SA youth more likely to support looting, AI study finds

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Matt Kloos, chief finance officer of CompariSure.
Matt Kloos, chief finance officer of CompariSure.

Local fintech firm CompariSure has conducted an online survey across the country on the recent unrest.

Using its conversational artificial technology (AI) technology, CompariSure’s research involved “chatting” to over 1 600 respondents in order to gather opinions and results, all within a period of 48-hours.

The survey revealed that a mere 7% of the respondents supported the recent looting and violence that broke out in KwaZulu-Natal and Gauteng.

Last week, SA was thrown into turmoil after what started as protests against the imprisonment of former president Jacob Zuma turned violent, with businesses being looted or set on fire.

The pro-Zuma protests that started in KwaZulu-Natal after Zuma handed himself in to authorities spread to Gauteng a few days later at an unprecedented speed, and before most could process what was going on, violent scenes of looting were being enacted in some shopping malls.

Citing estimates from the South African Property Owners Association, the Presidency has revealed the deadly riots in SA could cost the country about R50 billion in lost output, while 150 000 jobs have been placed at risk.

At least 125 lives have been lost during the unrest.

Utilising its in-house chatbot technology, CompariSure has had automated conversations with thousands of South Africans on Facebook Messenger.

The company says respondents are relatively young on average, with 77% being between the ages of 25 and 45.

More significantly, CompariSure says the majority of those (the above 7%) who shared this view are young people aged 20- to 40-years-old.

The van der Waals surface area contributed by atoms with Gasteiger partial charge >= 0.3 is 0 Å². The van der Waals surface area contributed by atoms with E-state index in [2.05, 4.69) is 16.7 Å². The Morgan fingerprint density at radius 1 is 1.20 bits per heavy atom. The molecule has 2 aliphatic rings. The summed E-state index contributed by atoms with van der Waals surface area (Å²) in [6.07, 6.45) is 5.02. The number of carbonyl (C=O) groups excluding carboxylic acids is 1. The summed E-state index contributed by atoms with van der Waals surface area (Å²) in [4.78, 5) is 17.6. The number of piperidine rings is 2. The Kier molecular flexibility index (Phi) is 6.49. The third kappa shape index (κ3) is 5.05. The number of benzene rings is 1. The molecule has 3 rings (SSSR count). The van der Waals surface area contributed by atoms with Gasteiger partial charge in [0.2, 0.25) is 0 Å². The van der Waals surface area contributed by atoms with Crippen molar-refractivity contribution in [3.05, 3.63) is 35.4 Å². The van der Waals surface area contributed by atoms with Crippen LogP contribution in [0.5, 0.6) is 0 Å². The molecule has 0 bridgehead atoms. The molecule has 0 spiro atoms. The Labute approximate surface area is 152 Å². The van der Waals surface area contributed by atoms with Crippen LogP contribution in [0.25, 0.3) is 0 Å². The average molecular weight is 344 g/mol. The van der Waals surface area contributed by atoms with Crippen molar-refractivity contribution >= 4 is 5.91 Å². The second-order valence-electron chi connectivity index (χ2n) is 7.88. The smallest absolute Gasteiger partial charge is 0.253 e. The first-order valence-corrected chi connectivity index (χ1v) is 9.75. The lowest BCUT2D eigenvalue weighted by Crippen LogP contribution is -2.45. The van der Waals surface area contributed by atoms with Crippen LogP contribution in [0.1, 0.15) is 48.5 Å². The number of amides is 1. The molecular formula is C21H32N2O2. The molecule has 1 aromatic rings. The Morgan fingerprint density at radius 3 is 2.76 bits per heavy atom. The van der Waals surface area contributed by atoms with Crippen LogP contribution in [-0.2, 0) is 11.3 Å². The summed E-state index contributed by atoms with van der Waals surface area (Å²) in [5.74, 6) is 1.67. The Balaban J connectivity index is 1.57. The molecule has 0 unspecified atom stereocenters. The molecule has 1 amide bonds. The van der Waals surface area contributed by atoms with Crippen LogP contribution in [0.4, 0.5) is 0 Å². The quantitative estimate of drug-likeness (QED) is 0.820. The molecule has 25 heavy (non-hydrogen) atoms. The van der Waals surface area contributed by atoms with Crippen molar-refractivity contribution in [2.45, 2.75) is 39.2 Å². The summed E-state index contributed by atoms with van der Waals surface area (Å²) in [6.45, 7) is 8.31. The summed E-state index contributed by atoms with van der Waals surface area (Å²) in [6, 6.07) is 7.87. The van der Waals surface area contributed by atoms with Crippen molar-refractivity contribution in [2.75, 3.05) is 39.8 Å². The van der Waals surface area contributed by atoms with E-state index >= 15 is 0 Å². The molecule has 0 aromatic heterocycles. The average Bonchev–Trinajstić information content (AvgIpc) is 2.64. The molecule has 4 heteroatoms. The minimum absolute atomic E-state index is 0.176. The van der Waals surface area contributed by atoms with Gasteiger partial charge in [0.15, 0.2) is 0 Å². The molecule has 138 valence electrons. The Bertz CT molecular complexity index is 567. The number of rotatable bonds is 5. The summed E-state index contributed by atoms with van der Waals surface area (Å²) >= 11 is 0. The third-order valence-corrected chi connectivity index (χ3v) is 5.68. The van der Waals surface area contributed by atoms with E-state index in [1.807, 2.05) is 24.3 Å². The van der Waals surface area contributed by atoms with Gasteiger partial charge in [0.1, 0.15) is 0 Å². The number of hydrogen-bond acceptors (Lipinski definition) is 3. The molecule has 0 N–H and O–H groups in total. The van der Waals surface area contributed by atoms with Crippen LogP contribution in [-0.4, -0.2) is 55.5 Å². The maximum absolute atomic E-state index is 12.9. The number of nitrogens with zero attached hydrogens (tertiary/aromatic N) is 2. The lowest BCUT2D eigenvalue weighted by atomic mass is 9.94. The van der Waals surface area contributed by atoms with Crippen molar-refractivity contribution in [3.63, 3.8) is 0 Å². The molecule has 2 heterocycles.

It notes the data also shows this group category is 4.83 times more likely to support the looting and violence than those over 40-years-old.

According to the fintech firm, although some may find it shocking that there are young people who saw good in the violence, it is worth noting that these individuals also believe SA was due for a socio-economic revolution, as these protests were a manifestation of underlying problems.

The firm points out that most proponents of the violent protests were of the view that somehow, such protests were a “conveyer belt” leading to socio-economic redress.

To this point, 84% of those surveyed felt that underlying issues such as lack of education, high unemployment rates, or the ongoing lockdown were contributing factors to the looting and violence.

The survey also found that unemployed individuals were almost three times more likely to be in support of the violence and looting than those currently with jobs.

A staggering 64% of respondents between 20- to 40-years-old noted they are currently unemployed.

The data collected from the survey also suggests that, while it is widely believed Zuma’s incarceration sparked the looting, just under a quarter of respondents did not know why he was arrested and jailed.

Moreover, according to the survey, 85% of South Africans were concerned about the spreading of the COVID-19 virus as a result of the protests.

The protests came at a time when the COVID-19 vaccine rollout is under way, and with the roadblocks and chaos, it was difficult to distribute vaccines to various parts of the country.

The unrest also affected the critically ill, who couldn’t receive their medication.

“With any protests or violent uprising, one often wonders whether it’s just the small minority breaking the law, or whether the vast majority also believe in the cause at hand,” says Matt Kloos, chief finance officer of CompariSure.

“While it was uplifting to learn that the vast majority of South Africans were in fact against the violence and looting, it was incredibly troubling to see just how desperate the unemployed youth of our country have become.

“We are hoping that our survey results will help galvanise South Africa into action, be it via government, the private sector, or civil society. To protect the future of our country, all South Africans need to play their part in providing solutions and acting on them,” concludes Kloos.

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